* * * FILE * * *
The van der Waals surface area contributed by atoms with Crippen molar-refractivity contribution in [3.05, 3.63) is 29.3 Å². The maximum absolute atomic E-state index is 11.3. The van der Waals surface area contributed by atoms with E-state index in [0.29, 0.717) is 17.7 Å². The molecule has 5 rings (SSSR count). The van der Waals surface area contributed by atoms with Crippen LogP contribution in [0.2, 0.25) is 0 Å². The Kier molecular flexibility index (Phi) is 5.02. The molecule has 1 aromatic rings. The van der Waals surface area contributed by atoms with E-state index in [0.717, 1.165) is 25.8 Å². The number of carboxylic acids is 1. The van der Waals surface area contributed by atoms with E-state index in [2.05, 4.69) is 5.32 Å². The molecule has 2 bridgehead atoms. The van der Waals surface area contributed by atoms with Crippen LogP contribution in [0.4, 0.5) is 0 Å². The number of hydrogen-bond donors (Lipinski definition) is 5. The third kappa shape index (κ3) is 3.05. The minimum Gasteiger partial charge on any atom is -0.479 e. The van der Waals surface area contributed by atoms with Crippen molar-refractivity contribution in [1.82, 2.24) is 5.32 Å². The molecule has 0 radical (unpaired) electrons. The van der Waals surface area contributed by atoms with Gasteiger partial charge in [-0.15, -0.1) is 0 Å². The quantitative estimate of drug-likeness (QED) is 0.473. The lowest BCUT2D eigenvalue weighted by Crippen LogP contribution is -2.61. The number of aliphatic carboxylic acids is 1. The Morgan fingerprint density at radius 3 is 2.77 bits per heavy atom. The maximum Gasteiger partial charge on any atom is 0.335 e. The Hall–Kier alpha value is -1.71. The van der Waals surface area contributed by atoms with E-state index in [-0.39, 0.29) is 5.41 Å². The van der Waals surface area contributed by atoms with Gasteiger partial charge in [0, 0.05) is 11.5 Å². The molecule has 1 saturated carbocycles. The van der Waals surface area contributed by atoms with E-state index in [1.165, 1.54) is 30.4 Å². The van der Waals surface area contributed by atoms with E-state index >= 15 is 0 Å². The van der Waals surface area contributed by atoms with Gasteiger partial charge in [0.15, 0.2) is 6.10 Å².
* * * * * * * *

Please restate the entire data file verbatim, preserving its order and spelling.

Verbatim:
The van der Waals surface area contributed by atoms with Crippen molar-refractivity contribution in [3.05, 3.63) is 29.3 Å². The maximum absolute atomic E-state index is 11.3. The van der Waals surface area contributed by atoms with E-state index in [0.29, 0.717) is 17.7 Å². The molecule has 5 rings (SSSR count). The van der Waals surface area contributed by atoms with Crippen LogP contribution in [0.2, 0.25) is 0 Å². The Kier molecular flexibility index (Phi) is 5.02. The molecule has 1 aromatic rings. The van der Waals surface area contributed by atoms with E-state index in [0.717, 1.165) is 25.8 Å². The number of carboxylic acids is 1. The van der Waals surface area contributed by atoms with E-state index in [2.05, 4.69) is 5.32 Å². The molecule has 2 bridgehead atoms. The van der Waals surface area contributed by atoms with Crippen LogP contribution in [0.4, 0.5) is 0 Å². The number of hydrogen-bond donors (Lipinski definition) is 5. The third kappa shape index (κ3) is 3.05. The minimum Gasteiger partial charge on any atom is -0.479 e. The van der Waals surface area contributed by atoms with Crippen molar-refractivity contribution in [1.82, 2.24) is 5.32 Å². The molecule has 0 radical (unpaired) electrons. The van der Waals surface area contributed by atoms with Gasteiger partial charge in [-0.15, -0.1) is 0 Å². The quantitative estimate of drug-likeness (QED) is 0.473. The lowest BCUT2D eigenvalue weighted by Crippen LogP contribution is -2.61. The number of aliphatic carboxylic acids is 1. The Morgan fingerprint density at radius 3 is 2.77 bits per heavy atom. The maximum Gasteiger partial charge on any atom is 0.335 e. The Hall–Kier alpha value is -1.71. The van der Waals surface area contributed by atoms with E-state index in [-0.39, 0.29) is 5.41 Å². The van der Waals surface area contributed by atoms with Gasteiger partial charge in [0, 0.05) is 11.5 Å². The molecule has 1 saturated carbocycles. The van der Waals surface area contributed by atoms with E-state index in [1.165, 1.54) is 30.4 Å². The van der Waals surface area contributed by atoms with E-state index >= 15 is 0 Å². The van der Waals surface area contributed by atoms with Gasteiger partial charge in [0.15, 0.2) is 6.10 Å².